Japan Geoscience Union Meeting 2018

Presentation information

[EE] Evening Poster

P (Space and Planetary Sciences) » P-PS Planetary Sciences

[P-PS04] Results from Akatsuki and advances in Venus science

Tue. May 22, 2018 5:15 PM - 6:30 PM Poster Hall (International Exhibition Hall7, Makuhari Messe)

convener:Takehiko Satoh(Institute of Space and Astronautical Science, Japan Aerospace Exploration Agency), Takeshi Horinouchi(Faculty of Environmental Earth Science, Hokkaido University), Masaru Yamamoto(九州大学応用力学研究所, 共同), Kevin McGouldrick(University of Colorado Boulder)

[PPS04-P12] Analysis of the brightness temperature fluctuation at the cloud top of Venus using image data taken by the Long Infrared camera

*Naoya Kajiwara1, Makoto Taguchi2, Tetsuya Fukuhara2, Toru Kouyama3 (1.Graduate School of Frontier Sciences, The University of Tokyo, 2.Rikkyo University, 3.AIST)

Keywords:Venus, Akatsuki

Venus is sometimes called Earth’s twin because the size and mass of Venus and Earth are almost the same. However, the movement of the atmosphere is greatly different. Venus rotates very slowly. Its rotational period is 243 days. The atmospheric circulation of Earth is much slower than its rotation, but on Venus there is a zonal wind blowing at 60 times the speed of its rotation. The wind is called the super-rotation. Various waves of planetary scale are thought to be the cause of the super-rotation, but it has not been elucidated yet.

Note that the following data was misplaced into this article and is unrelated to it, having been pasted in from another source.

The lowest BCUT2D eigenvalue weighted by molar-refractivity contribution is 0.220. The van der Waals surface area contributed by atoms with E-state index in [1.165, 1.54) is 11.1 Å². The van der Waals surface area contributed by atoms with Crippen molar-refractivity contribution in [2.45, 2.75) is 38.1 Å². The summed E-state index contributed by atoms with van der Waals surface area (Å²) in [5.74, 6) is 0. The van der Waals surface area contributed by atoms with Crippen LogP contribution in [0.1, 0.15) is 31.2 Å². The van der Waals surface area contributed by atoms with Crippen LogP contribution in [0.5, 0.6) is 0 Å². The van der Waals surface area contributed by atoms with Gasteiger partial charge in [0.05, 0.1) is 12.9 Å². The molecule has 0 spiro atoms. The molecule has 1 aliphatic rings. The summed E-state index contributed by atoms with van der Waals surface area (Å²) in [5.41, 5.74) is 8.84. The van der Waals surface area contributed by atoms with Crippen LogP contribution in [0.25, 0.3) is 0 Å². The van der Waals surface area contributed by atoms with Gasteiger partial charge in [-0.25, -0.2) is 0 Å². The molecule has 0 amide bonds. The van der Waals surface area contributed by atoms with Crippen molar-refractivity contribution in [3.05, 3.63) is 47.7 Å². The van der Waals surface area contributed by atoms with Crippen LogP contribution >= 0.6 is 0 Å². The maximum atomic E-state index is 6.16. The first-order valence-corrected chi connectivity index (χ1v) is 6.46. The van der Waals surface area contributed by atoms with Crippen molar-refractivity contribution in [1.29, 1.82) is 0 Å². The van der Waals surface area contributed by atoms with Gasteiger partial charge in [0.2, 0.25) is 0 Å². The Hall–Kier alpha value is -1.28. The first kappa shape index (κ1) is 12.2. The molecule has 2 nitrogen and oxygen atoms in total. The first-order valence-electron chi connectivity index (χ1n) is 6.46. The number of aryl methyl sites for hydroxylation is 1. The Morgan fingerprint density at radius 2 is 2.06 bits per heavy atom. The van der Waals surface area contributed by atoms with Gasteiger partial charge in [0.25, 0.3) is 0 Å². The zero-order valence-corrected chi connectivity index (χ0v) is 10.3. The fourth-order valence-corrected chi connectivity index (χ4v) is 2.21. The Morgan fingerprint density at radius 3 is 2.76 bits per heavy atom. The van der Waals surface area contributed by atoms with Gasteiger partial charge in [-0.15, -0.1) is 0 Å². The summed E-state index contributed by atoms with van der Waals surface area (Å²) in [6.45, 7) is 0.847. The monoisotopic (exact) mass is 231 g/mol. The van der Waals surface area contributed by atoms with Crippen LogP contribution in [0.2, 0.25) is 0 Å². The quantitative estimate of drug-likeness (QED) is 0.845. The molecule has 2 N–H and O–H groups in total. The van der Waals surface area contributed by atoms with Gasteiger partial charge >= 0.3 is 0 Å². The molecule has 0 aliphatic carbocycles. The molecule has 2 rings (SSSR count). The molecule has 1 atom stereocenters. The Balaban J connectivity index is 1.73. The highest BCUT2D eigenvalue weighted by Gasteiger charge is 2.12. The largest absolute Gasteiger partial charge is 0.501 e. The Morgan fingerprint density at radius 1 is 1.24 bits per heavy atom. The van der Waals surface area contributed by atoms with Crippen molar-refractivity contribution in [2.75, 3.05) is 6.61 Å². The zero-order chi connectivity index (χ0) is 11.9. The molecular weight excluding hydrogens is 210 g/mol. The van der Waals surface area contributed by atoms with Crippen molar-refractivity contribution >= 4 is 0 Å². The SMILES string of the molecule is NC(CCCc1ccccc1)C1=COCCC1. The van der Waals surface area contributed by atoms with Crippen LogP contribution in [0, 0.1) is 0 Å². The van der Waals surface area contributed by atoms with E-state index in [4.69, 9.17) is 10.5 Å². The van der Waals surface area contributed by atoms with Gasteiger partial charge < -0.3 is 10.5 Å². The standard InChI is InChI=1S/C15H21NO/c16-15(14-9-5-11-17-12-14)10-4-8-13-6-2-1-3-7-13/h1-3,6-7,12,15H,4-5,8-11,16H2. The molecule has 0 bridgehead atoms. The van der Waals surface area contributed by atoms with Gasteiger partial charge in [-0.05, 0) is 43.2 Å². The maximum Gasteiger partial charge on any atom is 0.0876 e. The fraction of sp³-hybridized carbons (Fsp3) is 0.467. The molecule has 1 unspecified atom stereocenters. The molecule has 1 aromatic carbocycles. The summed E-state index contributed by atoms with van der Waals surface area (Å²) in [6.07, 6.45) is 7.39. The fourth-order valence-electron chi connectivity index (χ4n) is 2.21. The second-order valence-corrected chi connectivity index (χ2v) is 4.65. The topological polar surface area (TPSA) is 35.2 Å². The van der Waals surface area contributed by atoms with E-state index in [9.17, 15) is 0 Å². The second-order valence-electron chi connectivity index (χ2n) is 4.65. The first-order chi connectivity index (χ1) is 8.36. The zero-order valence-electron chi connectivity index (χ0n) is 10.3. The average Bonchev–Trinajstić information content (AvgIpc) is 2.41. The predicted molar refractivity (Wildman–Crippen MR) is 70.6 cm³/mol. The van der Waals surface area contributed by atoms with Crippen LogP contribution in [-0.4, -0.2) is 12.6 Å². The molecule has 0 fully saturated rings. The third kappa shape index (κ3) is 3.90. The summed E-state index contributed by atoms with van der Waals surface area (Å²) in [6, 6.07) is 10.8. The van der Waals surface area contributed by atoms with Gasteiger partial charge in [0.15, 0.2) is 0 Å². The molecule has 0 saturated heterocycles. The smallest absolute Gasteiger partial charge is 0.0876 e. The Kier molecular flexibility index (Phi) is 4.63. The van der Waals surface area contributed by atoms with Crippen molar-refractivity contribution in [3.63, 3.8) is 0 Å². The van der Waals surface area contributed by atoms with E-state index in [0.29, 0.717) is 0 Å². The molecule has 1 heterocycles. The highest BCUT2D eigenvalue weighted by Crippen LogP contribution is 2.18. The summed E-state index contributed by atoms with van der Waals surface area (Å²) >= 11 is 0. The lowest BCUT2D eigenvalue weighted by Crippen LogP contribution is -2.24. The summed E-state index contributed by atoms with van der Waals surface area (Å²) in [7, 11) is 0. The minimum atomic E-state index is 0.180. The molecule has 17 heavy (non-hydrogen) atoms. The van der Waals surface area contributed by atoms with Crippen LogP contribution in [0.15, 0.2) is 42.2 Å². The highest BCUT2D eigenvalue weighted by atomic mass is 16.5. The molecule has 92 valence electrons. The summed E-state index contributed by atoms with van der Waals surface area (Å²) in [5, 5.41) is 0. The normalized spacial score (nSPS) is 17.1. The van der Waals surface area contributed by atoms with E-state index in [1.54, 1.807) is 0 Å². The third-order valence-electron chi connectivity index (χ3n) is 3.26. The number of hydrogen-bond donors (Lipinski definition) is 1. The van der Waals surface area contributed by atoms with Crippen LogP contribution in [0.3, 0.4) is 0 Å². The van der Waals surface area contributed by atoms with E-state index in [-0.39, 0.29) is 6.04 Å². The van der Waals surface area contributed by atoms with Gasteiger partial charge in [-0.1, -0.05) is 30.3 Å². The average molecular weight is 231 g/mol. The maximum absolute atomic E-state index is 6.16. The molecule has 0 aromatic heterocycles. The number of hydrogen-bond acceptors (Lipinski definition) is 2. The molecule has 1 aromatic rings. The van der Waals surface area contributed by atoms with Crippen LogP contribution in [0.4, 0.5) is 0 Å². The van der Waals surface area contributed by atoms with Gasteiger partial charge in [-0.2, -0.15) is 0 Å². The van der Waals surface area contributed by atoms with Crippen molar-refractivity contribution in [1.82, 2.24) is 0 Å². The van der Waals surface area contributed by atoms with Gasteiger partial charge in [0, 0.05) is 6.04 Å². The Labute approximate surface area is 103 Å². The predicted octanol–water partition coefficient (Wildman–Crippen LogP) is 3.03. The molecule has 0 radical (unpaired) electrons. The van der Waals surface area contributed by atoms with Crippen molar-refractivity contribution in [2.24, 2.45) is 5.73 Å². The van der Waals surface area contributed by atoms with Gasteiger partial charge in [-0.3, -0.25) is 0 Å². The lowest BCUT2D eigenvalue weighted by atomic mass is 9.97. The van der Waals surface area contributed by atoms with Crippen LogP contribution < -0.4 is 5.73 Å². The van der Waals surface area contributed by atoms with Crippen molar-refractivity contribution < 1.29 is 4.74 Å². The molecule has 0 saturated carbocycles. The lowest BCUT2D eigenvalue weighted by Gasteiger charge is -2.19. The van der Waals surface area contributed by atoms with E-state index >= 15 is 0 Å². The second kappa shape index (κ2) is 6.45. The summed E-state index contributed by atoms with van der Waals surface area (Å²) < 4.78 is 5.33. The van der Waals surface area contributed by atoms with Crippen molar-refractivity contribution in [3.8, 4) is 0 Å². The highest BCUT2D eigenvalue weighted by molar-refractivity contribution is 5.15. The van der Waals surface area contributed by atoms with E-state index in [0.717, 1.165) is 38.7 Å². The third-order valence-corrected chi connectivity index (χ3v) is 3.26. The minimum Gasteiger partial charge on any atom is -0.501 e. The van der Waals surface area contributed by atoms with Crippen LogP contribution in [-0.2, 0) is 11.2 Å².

It has been revealed that various waves exist in the atmosphere of Venus. For example, it was confirmed that there are periodic fluctuations of 4 to 5 days in UV brightness at the cloud top by Pioneer Venus mission (DelGenio&Rossow1990). Furthermore, observations by Venus Express revealed that zonal and meridional winds fluctuate with periods of 4 to 5 days (Kouyama et al. 2015). It has been clarified that various waves exist on Venus, but their spatial structures are not well understood. We focus on the fluctuation of temperature which has not been clarified yet.

We used image data taken by the Long Infrared camera (LIR) onboard JAXA's Venus orbiter Akatsuki. LIR can capture the temperature of clouds around 65 km altitude. The image data taken by LIR has a systematic error of ~3K and a relative error of ~0.3K. In other words, the relative error of LIR is small and the comparison within the same image is relatively accurate.

In order to suppress the influence of systematic error, we calculate the differences of the brightness temperatures between areas near the Venus disk center and the edge, and we analyzed how the brightness temperature fluctuates with time. It is considered that the cause of the brightness temperature difference is mainly the limb darkening due to the temperature gradient in the vertical direction. We carried out this analysis for different latitudes from the equator to the high latitude, and found that there exist periodic fluctuations with periods of 4 to 5 days at all latitudes.

Several waves are thought to affect the periodic fluctuation detected this analysis. We will analyze the data for a longer period of time and try to separate the wave components by spectral analysis.